In Search Of Common Sense

In just about a month from now the US will have a new President. He will bring change both foreign and domestic. Will he bring in common sense as well? We al hope so. Common sense has long been lacking in American policies. The last President with any serious  foreign common sense was  Nixon. Both men had other flaws of course but at least in this area I was impressed with them. Carter and Reagan? Not as bad as the last two Presidents but and they seemed focused on small parts of the world. They didn’t pay that much attention to south America or Africa. Not enough anyway. And forget India because most of our recent Presidents seem to have while in office. And in my mind the only President who really understood China was Nixon.

China and India are two of the main focuses of Fareed Zakaria‘s book The Post-American World. It’s loaded with common sense as well. I think there are two types of people who absolutely must read this book. People who are interested in politics/foreign affairs and people who are interested in business. Matt, if you haven’t read this book yet what’s wrong with you. 🙂 This book lays out not the decline of America but the rise of other parts of the world. It brings a lot of history into it as well.

I’m a strong believer that to understand the present one has to understand history as well.  This book taught me a lot of history of both China and India that I didn’t know before. Of course US schools are notoriously bad for covering history other than of the west which is probably why we screw up so badly in the middle east, the far east and Africa and South/Central America. We just have too few clues about what is going on and how things got the way they are. Common sense requires knowledge.

So what are my key take aways from this book? Close to home we really need to do two things. Get our energy house in order and get our schools in better shape. Some greater level of energy independence would greatly increase our future development options. China and India are going to require a lot more oil and if we keep our current level of dependence on it prices are going to get higher. Education is the key to innovation and we are going to need that. Really our education system is not as bad as a lot of the media would have us think – at least in the top students – but clearly we need to do better to stay competitive. We do a better job of teaching creative and critical thinking than the rest of the world but that edge is shrinking and we cannot afford that. And by golly we have to turn out more people who have a clue about the world outside our boarders.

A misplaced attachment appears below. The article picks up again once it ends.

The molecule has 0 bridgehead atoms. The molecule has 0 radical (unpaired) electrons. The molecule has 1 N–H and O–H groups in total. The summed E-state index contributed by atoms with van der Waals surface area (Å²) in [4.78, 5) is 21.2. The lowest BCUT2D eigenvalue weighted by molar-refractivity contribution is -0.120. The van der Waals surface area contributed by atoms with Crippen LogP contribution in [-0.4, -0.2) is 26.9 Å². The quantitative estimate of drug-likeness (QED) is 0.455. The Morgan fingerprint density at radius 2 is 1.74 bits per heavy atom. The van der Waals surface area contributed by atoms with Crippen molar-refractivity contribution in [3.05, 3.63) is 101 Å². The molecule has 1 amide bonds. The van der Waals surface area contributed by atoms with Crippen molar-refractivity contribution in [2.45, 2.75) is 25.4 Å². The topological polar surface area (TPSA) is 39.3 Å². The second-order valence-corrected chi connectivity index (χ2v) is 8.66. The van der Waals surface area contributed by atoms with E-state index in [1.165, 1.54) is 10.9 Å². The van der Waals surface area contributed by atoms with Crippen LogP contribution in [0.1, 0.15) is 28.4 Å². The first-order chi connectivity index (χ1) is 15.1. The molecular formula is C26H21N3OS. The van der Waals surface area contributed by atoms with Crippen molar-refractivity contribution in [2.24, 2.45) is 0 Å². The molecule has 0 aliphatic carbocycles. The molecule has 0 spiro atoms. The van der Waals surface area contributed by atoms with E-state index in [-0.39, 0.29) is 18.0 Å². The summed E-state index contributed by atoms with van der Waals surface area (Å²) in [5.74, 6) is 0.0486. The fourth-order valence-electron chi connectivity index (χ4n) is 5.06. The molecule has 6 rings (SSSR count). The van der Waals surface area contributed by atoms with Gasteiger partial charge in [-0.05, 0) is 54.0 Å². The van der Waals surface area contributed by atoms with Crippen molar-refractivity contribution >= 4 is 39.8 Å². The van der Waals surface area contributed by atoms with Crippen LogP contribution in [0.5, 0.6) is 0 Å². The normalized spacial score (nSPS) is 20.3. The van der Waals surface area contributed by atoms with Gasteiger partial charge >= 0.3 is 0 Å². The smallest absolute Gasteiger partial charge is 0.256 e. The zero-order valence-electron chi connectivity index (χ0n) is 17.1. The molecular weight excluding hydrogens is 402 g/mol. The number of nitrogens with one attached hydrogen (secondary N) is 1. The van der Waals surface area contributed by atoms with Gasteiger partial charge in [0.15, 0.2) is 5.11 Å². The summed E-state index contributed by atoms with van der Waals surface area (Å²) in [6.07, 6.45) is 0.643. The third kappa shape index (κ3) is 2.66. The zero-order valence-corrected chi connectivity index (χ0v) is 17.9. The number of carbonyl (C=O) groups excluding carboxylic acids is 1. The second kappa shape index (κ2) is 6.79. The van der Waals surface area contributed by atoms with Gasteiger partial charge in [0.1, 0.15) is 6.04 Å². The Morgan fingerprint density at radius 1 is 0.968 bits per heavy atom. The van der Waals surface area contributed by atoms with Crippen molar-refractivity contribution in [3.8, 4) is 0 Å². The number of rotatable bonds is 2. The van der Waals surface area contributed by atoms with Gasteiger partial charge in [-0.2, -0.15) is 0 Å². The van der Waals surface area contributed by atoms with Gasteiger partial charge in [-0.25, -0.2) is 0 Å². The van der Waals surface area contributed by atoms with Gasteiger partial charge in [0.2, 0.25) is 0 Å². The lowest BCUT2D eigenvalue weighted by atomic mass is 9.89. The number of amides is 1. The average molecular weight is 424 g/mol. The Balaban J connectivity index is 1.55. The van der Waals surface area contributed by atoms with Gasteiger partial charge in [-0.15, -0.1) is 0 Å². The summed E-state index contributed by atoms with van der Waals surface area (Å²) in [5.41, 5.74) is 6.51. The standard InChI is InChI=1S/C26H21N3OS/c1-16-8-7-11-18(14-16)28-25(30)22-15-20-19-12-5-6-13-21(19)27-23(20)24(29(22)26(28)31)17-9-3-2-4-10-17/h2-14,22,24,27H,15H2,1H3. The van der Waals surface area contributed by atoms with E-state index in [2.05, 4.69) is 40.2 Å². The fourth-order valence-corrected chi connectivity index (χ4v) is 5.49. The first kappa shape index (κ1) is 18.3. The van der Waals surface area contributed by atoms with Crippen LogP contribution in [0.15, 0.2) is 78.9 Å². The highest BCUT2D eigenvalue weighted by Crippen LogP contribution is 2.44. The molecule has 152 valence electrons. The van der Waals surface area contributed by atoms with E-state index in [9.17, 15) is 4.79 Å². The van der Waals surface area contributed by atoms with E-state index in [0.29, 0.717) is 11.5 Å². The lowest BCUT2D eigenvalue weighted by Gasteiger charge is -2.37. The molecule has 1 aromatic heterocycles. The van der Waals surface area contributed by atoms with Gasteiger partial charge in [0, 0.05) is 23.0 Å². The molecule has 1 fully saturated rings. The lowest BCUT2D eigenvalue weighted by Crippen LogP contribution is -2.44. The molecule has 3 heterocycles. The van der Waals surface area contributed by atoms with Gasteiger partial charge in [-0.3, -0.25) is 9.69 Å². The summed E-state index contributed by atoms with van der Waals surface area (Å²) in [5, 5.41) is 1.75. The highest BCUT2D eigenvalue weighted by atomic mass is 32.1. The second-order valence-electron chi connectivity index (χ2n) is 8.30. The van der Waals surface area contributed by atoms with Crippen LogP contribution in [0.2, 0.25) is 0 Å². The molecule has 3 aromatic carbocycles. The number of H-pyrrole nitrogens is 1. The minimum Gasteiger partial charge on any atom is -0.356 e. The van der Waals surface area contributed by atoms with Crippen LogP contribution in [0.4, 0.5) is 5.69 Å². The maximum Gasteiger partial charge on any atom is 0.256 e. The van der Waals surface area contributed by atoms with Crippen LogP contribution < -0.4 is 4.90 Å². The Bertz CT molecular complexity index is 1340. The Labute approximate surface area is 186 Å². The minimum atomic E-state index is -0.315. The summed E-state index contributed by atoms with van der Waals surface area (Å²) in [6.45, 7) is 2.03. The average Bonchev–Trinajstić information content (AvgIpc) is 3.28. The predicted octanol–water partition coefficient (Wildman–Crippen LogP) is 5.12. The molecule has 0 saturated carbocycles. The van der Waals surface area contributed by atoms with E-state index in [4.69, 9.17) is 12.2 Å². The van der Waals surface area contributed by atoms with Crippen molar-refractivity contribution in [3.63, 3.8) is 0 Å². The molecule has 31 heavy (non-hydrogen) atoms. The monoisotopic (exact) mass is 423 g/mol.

Globally the growth of China and India can be a huge opportunity for us if we just grasp it correctly. And as long as we keep our innovation lead. I tell you if every America needed a program like FIRST its now.

But I fear that too much of America, including its politicians and business leaders, are focused on short term fixes, ignoring history and a quick buck over long term growth and stability. How else to explain the current financial melt down? And our failures in the middle east with regards to terror and stability. Of course we are not alone in this. In my opinion both sides in the Arab/Israeli conflict are lacking in common sense. The situation in Saudi Arabia is of dubious stability. And could Africa possibly in a bigger mess? Darfur in the Sudan, Mugabe in Zimbabwe and piracy off the coast of Somalia, just to name a few!  But we can’t count on the rest of the world to screw up worse than we do. Clearly it is time to really get smart about some things.

One Response to “In Search Of Common Sense”

  1. Matt says:

    Definitely. The problem right now, I think, is that we need a ton of short-term fixes, yet we also need to get things in order for the long-term. A frightening amount of nations seem to hate the US, our schools are appallingly bad, as is our healthcare system; our infrastructure really isn’t up to standards, and our economy is so bad that it’s bringing the rest of the world down with it. We absolutely, positively need to fix most everything, but it’s as if we’re trying to patch the holes in a leaking boat that’s also on fire. Time spent working on one thing will distract us from working on another dire emergency.

    I’ll have to check out that book in my free time… Although free time is a precious commodity these days.

Leave a Reply for Matt